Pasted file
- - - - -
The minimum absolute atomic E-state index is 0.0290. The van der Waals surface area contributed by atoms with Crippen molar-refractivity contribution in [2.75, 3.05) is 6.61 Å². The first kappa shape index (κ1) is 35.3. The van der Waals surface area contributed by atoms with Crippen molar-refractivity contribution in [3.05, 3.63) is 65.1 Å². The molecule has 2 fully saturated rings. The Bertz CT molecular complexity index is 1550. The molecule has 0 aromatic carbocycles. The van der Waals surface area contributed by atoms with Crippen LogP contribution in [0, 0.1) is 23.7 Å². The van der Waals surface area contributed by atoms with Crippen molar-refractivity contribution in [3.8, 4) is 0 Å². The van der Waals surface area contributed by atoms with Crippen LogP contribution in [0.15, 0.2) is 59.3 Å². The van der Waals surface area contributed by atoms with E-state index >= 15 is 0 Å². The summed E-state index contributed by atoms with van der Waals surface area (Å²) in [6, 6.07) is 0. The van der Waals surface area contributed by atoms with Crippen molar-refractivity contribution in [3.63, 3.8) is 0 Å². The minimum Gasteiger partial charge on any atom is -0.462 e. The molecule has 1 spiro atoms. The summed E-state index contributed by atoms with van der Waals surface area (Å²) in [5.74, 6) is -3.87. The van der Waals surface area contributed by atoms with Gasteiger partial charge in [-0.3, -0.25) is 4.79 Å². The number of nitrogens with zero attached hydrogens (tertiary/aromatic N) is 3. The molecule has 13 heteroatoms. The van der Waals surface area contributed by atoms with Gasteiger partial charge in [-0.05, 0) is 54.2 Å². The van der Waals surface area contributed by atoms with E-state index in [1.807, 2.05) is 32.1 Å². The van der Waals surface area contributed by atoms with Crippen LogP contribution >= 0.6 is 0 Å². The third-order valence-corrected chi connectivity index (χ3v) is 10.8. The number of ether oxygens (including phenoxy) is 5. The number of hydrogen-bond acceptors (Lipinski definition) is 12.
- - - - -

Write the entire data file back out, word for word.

The minimum absolute atomic E-state index is 0.0290. The van der Waals surface area contributed by atoms with Crippen molar-refractivity contribution in [2.75, 3.05) is 6.61 Å². The first kappa shape index (κ1) is 35.3. The van der Waals surface area contributed by atoms with Crippen molar-refractivity contribution in [3.05, 3.63) is 65.1 Å². The molecule has 2 fully saturated rings. The Bertz CT molecular complexity index is 1550. The molecule has 0 aromatic carbocycles. The van der Waals surface area contributed by atoms with Crippen LogP contribution in [0, 0.1) is 23.7 Å². The van der Waals surface area contributed by atoms with Crippen molar-refractivity contribution in [3.8, 4) is 0 Å². The van der Waals surface area contributed by atoms with Crippen LogP contribution in [0.15, 0.2) is 59.3 Å². The van der Waals surface area contributed by atoms with E-state index >= 15 is 0 Å². The summed E-state index contributed by atoms with van der Waals surface area (Å²) in [6, 6.07) is 0. The van der Waals surface area contributed by atoms with Crippen molar-refractivity contribution in [3.63, 3.8) is 0 Å². The minimum Gasteiger partial charge on any atom is -0.462 e. The molecule has 1 spiro atoms. The summed E-state index contributed by atoms with van der Waals surface area (Å²) in [5.74, 6) is -3.87. The van der Waals surface area contributed by atoms with Gasteiger partial charge in [-0.3, -0.25) is 4.79 Å². The number of nitrogens with zero attached hydrogens (tertiary/aromatic N) is 3. The molecule has 13 heteroatoms. The van der Waals surface area contributed by atoms with Gasteiger partial charge in [-0.05, 0) is 54.2 Å². The van der Waals surface area contributed by atoms with E-state index in [1.807, 2.05) is 32.1 Å². The van der Waals surface area contributed by atoms with Crippen LogP contribution >= 0.6 is 0 Å². The third-order valence-corrected chi connectivity index (χ3v) is 10.8. The number of ether oxygens (including phenoxy) is 5. The number of hydrogen-bond acceptors (Lipinski definition) is 12.